America’s law enforcement personnel reached a new milestone last year. As of December 2013, America’s local military apparatus had officially killed more of its own citizens in the last ten years than the Iraq War. And by a pretty good margin, too: around 5,000 domestic deaths by terrorist-with-badge to 4,489 deaths by terrorist-with-turban. The 10 months since then have claimed about another 500 — which means that as of right now, American cops are officially more lethal than Ebola.
Something has to be done to stem the epidemic of indiscriminate force; and short of equipping police with pointy sticks, the most effective thing is likely accountability. Or so believes a Silicon Valley startup company called Yardarm Technologies.
The quest to utilize electronics for gun safety is decades old; we did a story recently on a 17-year-old named Kai Kloefer who used a cellphone-grade fingerprint scanner to create a nearly foolproof electronic safety for handguns. Kai’s device read the user’s fingerprint in milliseconds, releasing the gun’s safety and allowing it to be fired only by the owner.
Yardarm’s idea is a little different. Rather than keeping the gun from firing, Yardarm’s USB flash drive-sized device simply fits inside the gun’s “backstrap” (the removable rear part of the grip), and hides away inside when the backstrap is screwed back on. It doesn’t mechanically interface with the gun at all.
What it does do is record the gun’s exact position, when it’s fired (down to the millisecond) and the direction that it’s fired. Said Jim Schaff, Yardarm’s marketing VP:
“It’s the same kind of sensor your iPhone uses to change the screen from vertical to horizontal when you turn the phone to the side. But ours is way more powerful.”
It’s actually two sensors in one, and works using most of the same principles as a cell phone. The sensor Schaff refers to is an “accelerometer,” which uses piezoelectric load cells wrapped around a small weight to detect motion and orientation. It also connects wirelessly to the “Yardarm Cloud” via an extended-range connection to a smartphone, laptop, tablet, or to the patrol car’s computer-aided dispatch (CAD) or Real-Time Crime Center (RTCC) dashboard.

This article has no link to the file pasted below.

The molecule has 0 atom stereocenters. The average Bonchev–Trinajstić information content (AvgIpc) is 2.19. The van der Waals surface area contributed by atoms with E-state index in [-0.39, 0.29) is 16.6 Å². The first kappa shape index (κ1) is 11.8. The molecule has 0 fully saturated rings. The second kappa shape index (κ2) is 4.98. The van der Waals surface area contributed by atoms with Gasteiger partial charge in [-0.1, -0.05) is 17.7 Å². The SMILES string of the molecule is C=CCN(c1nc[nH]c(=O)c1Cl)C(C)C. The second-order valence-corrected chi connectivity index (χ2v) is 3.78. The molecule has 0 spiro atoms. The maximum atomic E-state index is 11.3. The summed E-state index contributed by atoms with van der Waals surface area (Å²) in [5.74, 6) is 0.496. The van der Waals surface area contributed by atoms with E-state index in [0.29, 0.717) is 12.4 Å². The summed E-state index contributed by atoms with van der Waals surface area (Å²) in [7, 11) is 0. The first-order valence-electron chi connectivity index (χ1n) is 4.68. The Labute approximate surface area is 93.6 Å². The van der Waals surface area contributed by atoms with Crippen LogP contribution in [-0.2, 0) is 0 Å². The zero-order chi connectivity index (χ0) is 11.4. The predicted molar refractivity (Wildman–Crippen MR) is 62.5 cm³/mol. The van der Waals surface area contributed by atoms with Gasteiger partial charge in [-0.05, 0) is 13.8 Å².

Maybe even more importantly, it also has a GPS positioning sensor. When combined with the accelerometer and wireless connection capabilities, that allows the sensor to:
- Record when and where the gun is holstered and unholstered.
- Record the exact time and location of each shot fired.
- Determine the direction and up/down trajectory of the gun in real time
- Automatically notify dispatch and call for backup when the weapon is drawn
- Allow commanding officers to precisely monitor where the gun is and where it’s pointed in real-time from a computer screen back at base.
Obviously, those are all great from the civilian perspective — computer’s aren’t members of The Fraternity of Blue, nor are they paid employees of the county that might be held financially liable for wrongful death. Yes, looking at you, Ferguson. If this device had been in Darren Wilson’s gun three months ago, he’d have been convicted six weeks ago. Actually, that’s not true. He probably wouldn’t have been convicted…because there’s a good chance Michael Brown would still be alive. In jail, maybe. But alive.